DWIGHT, Ill. — Developing a foursome can put farmers on course in their quest for improving soil health and sustainability.

Paul Youngstrum, Natural Resources Conservation Service agronomist, said the four basic soil health principles are: Use plant diversity to increase soil diversity, manage soils more by disturbing less, feed the soil by keeping plants growing throughout the year, and keep the soil covered as much as possible.

“You may say, ‘How do we have more diversity in what is grown? We’re in a corn- and soybean-producing area, and there’s not a whole lot of diversity,’” he said at soil health seminar hosted by the Grundy County Soil and Water Conservation District at the Dwight Country Club.

“Once and a while we hear an older farmer talk about ‘the good old days when we had the rotation.’ The older guys had a diverse rotation of corn, oats, alfalfa and soybeans.

“Cover crops are one way of diversifying that continuous corn/soybean growing system.”

Cornstalks and soybean stubble get more respect these days after being referred to as “trash” for years.

“It was finally realized that this shouldn’t be considered trash and that the residue is a tremendous resource. Crop residue helps protect our soil and improve it,” Youngstrum said.

“Crop residue on the surface absorbs the impact of raindrops falling where the erosion process starts. It helps reduce surface crusting. It encourages run-in of rainfall rather than runoff. You get more infiltration.

“It helps conserve moisture and reduce soil temperature, provides food for the microbes and night crawlers and helps to create a good environment for microbial activity.”

“Basically, the more residue cover we have and the less soil disturbance we have, the lower our soil loss will be,” he said.

A calculating tool now is available that determines how much soil is lost through various tillage systems.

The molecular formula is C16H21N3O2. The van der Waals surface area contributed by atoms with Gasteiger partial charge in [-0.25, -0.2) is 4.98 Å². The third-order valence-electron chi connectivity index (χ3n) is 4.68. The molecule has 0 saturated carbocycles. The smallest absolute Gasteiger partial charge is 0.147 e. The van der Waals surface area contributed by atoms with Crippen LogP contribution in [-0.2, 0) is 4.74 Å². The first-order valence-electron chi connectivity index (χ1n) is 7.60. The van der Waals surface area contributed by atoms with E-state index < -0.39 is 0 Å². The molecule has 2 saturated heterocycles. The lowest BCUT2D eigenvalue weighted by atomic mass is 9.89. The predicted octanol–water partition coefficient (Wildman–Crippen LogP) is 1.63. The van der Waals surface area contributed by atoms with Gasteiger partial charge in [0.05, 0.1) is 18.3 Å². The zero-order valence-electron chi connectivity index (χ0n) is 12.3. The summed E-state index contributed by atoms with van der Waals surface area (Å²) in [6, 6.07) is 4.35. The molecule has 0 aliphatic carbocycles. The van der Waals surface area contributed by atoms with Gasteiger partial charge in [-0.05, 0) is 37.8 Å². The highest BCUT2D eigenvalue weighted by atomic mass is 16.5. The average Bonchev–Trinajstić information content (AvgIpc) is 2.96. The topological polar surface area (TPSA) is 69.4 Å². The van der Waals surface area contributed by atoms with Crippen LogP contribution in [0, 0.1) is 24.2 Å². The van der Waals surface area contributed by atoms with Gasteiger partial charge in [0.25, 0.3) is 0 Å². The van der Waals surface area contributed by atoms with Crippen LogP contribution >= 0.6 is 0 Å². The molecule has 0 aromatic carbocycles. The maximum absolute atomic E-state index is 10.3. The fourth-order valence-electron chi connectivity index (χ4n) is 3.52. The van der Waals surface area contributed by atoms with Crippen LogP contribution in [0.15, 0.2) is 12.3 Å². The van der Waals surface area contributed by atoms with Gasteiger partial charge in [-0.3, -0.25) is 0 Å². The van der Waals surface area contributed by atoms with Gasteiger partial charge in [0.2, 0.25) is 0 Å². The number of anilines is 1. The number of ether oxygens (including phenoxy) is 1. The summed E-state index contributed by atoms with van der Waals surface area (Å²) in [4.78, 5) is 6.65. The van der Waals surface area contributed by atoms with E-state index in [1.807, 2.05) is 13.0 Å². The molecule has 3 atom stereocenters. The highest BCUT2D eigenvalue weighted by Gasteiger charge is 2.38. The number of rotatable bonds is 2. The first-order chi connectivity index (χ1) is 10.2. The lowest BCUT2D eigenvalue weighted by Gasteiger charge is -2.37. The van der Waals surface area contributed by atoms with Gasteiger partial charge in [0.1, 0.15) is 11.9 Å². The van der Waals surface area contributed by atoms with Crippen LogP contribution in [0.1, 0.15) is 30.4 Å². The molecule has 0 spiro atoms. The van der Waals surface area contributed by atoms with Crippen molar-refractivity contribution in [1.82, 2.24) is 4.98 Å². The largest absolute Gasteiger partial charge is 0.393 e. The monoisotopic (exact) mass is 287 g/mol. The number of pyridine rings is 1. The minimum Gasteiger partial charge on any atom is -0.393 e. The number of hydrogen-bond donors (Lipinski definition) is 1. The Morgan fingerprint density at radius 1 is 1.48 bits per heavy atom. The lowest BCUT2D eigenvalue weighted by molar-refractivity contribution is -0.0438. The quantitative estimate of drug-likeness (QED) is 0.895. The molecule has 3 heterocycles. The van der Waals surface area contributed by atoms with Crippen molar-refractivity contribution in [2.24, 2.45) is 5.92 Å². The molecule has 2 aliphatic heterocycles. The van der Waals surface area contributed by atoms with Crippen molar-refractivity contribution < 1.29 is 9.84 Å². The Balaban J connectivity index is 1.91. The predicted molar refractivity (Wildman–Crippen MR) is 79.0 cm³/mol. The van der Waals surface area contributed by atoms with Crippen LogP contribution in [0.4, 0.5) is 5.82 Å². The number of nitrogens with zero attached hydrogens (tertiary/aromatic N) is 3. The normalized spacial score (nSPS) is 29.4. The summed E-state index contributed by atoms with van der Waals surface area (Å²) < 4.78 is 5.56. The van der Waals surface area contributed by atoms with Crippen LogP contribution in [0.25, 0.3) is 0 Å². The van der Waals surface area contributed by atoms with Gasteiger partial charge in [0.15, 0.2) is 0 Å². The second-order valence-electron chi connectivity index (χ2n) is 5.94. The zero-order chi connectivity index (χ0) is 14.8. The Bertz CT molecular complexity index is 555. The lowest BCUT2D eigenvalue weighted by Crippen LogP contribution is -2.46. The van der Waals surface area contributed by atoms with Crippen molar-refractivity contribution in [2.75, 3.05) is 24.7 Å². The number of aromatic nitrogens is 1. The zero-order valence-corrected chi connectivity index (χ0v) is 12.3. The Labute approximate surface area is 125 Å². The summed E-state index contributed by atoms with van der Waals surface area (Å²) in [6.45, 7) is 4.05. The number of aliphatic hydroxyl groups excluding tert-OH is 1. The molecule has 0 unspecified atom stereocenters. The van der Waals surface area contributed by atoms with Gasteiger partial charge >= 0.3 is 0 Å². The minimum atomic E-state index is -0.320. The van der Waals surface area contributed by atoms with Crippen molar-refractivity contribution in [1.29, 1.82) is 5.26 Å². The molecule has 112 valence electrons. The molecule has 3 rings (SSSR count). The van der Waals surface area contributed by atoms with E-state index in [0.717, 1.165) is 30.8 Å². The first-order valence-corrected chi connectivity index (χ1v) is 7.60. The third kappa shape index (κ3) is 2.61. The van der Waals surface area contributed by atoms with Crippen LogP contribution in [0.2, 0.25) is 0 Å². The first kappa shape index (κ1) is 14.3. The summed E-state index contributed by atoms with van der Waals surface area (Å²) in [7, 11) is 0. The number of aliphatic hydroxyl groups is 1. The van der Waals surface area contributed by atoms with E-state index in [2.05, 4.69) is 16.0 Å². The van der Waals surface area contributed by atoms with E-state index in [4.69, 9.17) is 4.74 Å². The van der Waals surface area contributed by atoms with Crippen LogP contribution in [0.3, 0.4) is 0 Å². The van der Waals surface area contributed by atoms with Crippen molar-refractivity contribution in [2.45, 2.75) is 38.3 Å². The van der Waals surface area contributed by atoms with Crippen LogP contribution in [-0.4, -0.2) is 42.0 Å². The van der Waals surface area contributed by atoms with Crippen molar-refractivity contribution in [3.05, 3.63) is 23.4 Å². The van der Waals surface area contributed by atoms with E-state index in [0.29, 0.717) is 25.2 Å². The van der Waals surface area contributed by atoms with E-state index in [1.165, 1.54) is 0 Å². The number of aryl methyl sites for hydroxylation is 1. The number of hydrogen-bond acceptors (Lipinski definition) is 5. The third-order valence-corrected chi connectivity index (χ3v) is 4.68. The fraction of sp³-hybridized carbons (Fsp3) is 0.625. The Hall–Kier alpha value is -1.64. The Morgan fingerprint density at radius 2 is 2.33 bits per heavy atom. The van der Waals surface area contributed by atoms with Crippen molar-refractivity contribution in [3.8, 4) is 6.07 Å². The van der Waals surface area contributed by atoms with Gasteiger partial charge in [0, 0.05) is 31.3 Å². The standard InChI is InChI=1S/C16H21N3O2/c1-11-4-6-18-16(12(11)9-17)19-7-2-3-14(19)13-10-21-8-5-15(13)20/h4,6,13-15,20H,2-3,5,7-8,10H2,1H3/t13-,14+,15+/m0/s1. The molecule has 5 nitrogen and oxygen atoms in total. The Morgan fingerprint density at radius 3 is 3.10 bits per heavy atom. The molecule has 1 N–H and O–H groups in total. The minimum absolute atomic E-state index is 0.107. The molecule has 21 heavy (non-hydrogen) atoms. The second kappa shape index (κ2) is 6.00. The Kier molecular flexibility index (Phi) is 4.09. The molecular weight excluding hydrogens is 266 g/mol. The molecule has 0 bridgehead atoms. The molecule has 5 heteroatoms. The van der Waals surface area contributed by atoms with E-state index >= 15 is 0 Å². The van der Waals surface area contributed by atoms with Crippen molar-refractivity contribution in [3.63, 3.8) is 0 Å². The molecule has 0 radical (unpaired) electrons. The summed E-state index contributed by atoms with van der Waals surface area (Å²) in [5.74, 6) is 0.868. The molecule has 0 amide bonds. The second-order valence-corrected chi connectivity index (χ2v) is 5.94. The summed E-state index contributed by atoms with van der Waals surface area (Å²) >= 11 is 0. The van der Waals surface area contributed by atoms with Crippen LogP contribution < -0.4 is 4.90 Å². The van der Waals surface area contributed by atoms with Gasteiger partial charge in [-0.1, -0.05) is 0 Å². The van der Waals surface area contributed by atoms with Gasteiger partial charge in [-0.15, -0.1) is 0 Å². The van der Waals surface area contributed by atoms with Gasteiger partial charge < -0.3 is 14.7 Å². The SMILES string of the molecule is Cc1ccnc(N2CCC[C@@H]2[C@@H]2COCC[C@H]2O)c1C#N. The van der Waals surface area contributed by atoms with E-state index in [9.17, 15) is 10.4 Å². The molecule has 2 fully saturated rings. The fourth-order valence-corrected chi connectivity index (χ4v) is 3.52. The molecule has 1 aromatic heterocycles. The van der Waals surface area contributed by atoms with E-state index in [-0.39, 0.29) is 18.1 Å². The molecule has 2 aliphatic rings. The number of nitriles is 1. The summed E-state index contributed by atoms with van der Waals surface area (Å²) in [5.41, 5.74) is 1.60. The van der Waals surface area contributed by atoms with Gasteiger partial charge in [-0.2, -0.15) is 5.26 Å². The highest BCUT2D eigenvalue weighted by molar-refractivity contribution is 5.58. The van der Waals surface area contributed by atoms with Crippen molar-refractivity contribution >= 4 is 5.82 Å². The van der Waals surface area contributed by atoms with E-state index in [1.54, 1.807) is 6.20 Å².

Youngstrum said going from a moldboard plow to chisel system would make great strides in reducing soil loss.

With no-till, the soil loss is reduced even greater due to more residue cover and less soil disturbance. Cover crops reduce soil loss even more while adding more organic matter to the soil and helping infiltration.

“These are management practices, things we can control on our land, so instead of losing soil, we’re saving it and also improving it,” the agronomist said.

Crop residue also can keep the soil from crusting. Crusting makes it more difficult for crops to emerge and encourages increased run-off.

In addition, crop residue helps reduce evaporation on the surface.

Youngstrum referred to a study at Kansas State University that found that 100 percent corn residue cover “had quite a bit less evaporation during hot weather. Also when temperatures got up there, the residue can help insulate the surface from high temperatures.”

He said residue should be spread evenly over the field’s surface.

“If you don’t have that, then we’ll have areas where the residue is warmer, drier in other areas and other areas where the soil is cooler and wetter and you get uneven stands,” he said.

“Having good residue cover and having it evenly distributed throughout the field can do a lot toward protecting the soil and helping this biological process.”

Youngstrum said that not all tillage is bad.

“It does have some negative impacts if it’s done a lot. It can break down that soil structure, oxidize organic matter, release carbon dioxide into the atmosphere, disrupt that beneficial fungus network and have greater soil loss,” he said.

“Tillage basically butchers that soil biology in the soil, cutting and slicing and taking the root channels and the pores that have been created by the biology and disturbing that enough to where they’re all broken up again along with our soil structure.

“Once we stop disturbing the soil, earthworms play a big role in recycling nutrients and organic matter around the soil, creating a lot of burrows in the soil and allowing a lot more infiltration of air and water.”

Youngstrum said vertical tillage is an example of a management practice that doesn’t disturb the soil a lot and creates a better soil environment.

“We need to look at the biology of the soil as friends of ours — microbes and things that are helping improve our soil and making it more productive in the long run,” he said.

“As we do conventional tillage, we actually take the organic matter, residue and everything and mix it up in that whole surface layer. Whereas with no-till we’re concentrating the organic matter at the surface and not distributing it through the soil.”